- Describe the merits of social and behavioral science interventions and policies.
- Apply evidence-based approaches in the development and evaluation of social and behavioral science interventions.
- Apply ethical principles to public health program planning, implementation and evaluation.
- Specify multiple targets and levels of intervention for social and behavioral science programs and/or policies.
Environmental Health Sciences Concentration
- Describe major environmental health hazards (physical, chemical and biological), and assess their genetic, physiologic, and socio-economic impacts on vulnerable and susceptible populations with special emphasis on rural and underserved communities.
- Apply research ethics and current research principles, including hypothesis development, experimental design, and current research methodology, to the qualitative and quantitative measurement and analysis of environmental health hazards.
- Apply the outcomes of environmental monitoring and environmental impact assessments to prevent, mitigate and/or forecast future exposures to environmental hazards and utilize this information to support or advocate for environmental health policy development.
- Apply current health risk assessment methods, utilized by federal, state, and local regulatory programs, and non-governmental guidelines and authorities directed toward management of environmental hazards and provide technical assistance and leadership to address the concerns of communities including environmental justice and equity.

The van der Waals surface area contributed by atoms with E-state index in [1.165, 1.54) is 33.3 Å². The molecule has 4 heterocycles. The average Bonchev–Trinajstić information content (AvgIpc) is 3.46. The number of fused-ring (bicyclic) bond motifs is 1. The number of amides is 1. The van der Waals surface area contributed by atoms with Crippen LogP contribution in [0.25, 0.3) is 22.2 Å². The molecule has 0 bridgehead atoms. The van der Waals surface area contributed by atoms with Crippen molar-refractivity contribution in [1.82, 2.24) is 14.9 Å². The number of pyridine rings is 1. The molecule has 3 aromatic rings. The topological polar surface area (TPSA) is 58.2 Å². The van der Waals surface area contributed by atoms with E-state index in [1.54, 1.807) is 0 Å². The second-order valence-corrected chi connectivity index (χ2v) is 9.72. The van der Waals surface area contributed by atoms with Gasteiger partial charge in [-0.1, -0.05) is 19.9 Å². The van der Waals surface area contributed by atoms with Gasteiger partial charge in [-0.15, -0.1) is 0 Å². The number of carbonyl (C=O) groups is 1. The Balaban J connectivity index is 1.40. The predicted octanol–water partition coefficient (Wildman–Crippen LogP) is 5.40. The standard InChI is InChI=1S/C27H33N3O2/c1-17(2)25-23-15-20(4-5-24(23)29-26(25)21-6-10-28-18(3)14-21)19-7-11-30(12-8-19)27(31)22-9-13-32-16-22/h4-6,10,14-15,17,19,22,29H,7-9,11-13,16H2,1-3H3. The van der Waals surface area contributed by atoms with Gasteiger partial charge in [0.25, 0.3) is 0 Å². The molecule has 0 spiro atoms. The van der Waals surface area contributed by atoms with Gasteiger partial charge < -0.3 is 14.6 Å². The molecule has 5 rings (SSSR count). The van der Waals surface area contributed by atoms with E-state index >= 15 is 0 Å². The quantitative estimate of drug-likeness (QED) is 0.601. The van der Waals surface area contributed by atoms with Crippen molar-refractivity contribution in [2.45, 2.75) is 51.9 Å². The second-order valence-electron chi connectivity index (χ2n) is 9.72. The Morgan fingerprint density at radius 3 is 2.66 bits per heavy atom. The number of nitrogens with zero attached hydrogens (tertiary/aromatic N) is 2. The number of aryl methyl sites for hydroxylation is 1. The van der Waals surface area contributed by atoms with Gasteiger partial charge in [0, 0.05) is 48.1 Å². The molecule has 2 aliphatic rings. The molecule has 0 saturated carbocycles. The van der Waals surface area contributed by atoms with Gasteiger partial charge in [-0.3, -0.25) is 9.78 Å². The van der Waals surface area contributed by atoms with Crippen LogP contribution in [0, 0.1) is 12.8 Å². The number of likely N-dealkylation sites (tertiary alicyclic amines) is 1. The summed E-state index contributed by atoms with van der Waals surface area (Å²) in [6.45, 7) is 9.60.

- Apply current research methodology for community based intervention studies, assessing exposure to environmental factors as well as for the identification, quantification, and understanding of potential adverse effects on human health and ecosystems that might result from complex exposure to environmental stressors.
- Communicate environmental health hazards and associated health outcomes to community, stakeholders and professional audiences through oral and written communication and community-based intervention studies.
- Identify key sources of data for epidemiologic purposes.
- Identify the principles and limitations of public health screening programs.
- Describe a public health problem in terms of magnitude, person, time and place.
- Explain the importance of epidemiology for informing scientific, ethical, economic and political discussion of health issues.
- Comprehend basic ethical and legal principles pertaining to the collection, maintenance, use and dissemination of epidemiologic data.
- Apply the basic terminology and definitions of epidemiology.
- Calculate basic epidemiology measures.